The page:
Another Xbox One-80: Microsoft to Sell Console without Kinect
After launching at a price point $100 higher than the PlayStation 4 and insisting that the Kinect was an integral part of the Xbox One and had to be connected for the console to work, Microsoft has completely walked back on all claims about the Kinect 2.0.
Microsoft announced that they will begin selling the Xbox One without the Kinect starting in June for $100 less than the original $499 asking price.
The new sale price of the Kinect-less Xbox One is $399 which is the same price as the PlayStation 4. The Kinect will be available as a standalone accessory later this year. A price wasn’t announced but I think that a $100 price tag is probably likely.
While the fact that Microsoft is offering a Kinect-less Xbox One shouldn’t surprise anyone given the backlash against the device and associated higher price point, considering how much Microsoft has invested into the Kinect brand (though seemingly not the hardware itself), it’s almost getting to the point of waving the white flag.
Microsoft had originally maintained that the Kinect was integral to the functionality of the Xbox One when the console was introduced before backing off on that (and console DRM) between E3 and the console’s launch. Now, they’ve gone from the Kinect being required to work the console to the Kinect not needing to be connected to the console to the Kinect not being sold with the console at all. How the mighty Kinect has fallen.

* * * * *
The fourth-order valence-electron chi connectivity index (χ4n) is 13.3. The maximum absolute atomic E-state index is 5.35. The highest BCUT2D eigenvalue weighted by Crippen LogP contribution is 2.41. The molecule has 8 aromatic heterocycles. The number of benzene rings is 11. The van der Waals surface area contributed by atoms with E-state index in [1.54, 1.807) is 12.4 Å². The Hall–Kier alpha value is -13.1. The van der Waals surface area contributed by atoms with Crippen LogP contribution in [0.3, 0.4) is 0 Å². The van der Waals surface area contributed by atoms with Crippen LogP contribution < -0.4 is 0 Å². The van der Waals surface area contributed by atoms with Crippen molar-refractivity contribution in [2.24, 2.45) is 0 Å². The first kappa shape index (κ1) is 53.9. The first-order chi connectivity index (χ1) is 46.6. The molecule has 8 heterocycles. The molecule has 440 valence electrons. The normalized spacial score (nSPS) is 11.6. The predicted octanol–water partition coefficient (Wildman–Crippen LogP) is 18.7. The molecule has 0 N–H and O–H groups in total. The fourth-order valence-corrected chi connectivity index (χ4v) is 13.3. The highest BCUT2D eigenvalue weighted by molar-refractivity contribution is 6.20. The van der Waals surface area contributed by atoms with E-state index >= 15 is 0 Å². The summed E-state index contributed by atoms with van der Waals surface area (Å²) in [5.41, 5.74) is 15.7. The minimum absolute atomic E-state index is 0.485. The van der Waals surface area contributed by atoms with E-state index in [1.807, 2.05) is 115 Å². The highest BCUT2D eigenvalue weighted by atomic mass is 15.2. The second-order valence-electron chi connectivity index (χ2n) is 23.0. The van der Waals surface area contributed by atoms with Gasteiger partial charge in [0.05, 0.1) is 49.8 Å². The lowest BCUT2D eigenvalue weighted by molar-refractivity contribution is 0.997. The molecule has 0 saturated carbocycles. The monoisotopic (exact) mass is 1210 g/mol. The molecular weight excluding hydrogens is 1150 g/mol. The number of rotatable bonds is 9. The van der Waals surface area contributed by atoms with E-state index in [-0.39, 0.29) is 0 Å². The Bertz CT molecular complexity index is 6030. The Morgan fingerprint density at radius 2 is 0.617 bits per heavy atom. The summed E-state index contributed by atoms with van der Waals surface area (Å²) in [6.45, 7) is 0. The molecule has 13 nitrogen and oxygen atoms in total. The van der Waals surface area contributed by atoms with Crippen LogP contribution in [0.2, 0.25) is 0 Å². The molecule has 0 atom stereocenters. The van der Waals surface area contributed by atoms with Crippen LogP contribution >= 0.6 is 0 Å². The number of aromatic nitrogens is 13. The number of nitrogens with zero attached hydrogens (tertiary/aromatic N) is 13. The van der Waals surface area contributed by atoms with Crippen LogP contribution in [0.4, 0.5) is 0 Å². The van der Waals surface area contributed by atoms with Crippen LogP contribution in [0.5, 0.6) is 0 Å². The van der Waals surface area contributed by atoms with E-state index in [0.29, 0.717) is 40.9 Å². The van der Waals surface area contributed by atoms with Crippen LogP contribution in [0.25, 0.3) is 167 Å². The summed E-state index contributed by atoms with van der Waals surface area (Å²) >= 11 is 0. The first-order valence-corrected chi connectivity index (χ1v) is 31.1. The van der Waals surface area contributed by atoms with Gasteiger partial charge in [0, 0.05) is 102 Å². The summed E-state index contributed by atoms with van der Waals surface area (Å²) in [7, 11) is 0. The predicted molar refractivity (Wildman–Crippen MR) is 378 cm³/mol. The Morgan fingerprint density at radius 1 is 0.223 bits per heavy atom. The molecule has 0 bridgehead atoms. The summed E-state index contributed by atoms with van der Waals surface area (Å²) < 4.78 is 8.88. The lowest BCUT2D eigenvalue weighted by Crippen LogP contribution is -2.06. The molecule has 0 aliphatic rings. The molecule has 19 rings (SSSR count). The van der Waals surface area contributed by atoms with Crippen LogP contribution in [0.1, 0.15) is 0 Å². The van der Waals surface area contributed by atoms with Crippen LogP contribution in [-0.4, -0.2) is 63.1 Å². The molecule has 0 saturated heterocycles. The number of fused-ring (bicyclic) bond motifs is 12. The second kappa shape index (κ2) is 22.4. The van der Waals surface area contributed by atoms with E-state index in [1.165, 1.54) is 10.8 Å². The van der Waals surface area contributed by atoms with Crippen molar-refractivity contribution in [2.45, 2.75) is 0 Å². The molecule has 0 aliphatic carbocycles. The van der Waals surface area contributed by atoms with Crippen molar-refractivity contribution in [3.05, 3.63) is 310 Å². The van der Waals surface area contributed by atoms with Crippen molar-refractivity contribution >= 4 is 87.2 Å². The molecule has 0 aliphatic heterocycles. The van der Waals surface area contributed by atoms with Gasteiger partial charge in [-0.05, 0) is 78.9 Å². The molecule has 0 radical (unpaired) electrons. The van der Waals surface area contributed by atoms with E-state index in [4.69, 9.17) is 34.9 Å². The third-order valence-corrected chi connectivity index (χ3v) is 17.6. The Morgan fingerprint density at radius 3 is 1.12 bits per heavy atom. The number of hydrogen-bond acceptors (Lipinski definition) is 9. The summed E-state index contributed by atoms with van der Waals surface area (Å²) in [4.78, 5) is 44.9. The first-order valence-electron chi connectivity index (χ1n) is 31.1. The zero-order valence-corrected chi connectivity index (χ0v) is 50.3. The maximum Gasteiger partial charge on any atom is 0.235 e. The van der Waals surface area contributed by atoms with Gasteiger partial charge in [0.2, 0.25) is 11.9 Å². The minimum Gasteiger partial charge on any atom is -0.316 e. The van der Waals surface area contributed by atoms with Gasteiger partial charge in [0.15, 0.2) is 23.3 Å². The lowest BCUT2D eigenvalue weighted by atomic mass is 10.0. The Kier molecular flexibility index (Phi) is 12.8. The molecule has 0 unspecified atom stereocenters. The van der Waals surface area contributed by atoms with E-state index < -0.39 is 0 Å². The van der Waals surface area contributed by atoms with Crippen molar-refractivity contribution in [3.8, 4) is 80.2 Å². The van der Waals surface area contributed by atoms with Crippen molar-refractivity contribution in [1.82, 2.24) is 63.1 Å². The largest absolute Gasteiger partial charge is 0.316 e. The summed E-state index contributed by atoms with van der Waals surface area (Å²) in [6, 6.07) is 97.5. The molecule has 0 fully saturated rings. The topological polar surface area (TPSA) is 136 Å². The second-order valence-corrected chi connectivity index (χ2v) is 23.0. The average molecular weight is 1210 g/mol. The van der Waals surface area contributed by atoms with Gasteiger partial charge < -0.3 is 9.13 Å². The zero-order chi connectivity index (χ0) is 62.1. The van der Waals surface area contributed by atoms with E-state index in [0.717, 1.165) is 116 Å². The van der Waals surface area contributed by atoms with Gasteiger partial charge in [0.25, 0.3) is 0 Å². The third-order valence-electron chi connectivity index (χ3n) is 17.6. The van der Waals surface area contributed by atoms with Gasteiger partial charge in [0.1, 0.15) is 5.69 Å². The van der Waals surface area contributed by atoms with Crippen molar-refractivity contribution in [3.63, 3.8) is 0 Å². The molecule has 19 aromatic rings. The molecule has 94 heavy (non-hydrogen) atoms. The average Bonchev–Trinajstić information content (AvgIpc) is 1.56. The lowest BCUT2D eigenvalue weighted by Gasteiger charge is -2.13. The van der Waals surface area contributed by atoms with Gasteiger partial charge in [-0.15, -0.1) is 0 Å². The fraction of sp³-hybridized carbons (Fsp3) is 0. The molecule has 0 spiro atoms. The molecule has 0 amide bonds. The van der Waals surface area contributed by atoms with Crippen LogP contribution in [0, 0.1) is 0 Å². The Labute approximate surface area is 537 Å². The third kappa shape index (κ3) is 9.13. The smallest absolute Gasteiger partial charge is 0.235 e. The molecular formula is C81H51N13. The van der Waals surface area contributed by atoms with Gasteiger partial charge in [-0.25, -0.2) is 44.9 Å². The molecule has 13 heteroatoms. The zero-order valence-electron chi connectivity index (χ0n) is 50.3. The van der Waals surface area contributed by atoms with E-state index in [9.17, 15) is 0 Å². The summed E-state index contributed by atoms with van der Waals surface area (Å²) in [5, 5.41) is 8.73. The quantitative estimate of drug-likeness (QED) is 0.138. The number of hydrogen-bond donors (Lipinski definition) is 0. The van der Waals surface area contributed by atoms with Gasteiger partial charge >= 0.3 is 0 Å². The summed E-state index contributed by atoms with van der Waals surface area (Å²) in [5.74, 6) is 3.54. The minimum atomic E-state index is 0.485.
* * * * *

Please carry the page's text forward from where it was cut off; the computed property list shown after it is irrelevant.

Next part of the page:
Microsoft’s Xbox boss, Phil Spencer, also used the opportunity to announce changes to the Games with Gold program so that Xbox One games will be available for free alongside the current two monthly 360 releases. The majority of entertainment apps will now be available to use without requiring an Xbox Live Gold membership.
Microsoft came into this generation of consoles hoping to set a new direction for home consoles with the integration of the Kinect along with all the DRM that was originally announced for the Xbox One. They’ve suddenly gone back on all of that. I don’t to give Microsoft such a hard time for doing the right thing but they’ve gone from trying to be a radical alternative to the PS4 to being the PS4 with Titanfall.
Still, given that smart customer relations is so seldom the case in gaming, it’s nice that the Xbox culture seems to be undergoing a rapid change under Spencer’s stewardship of the division.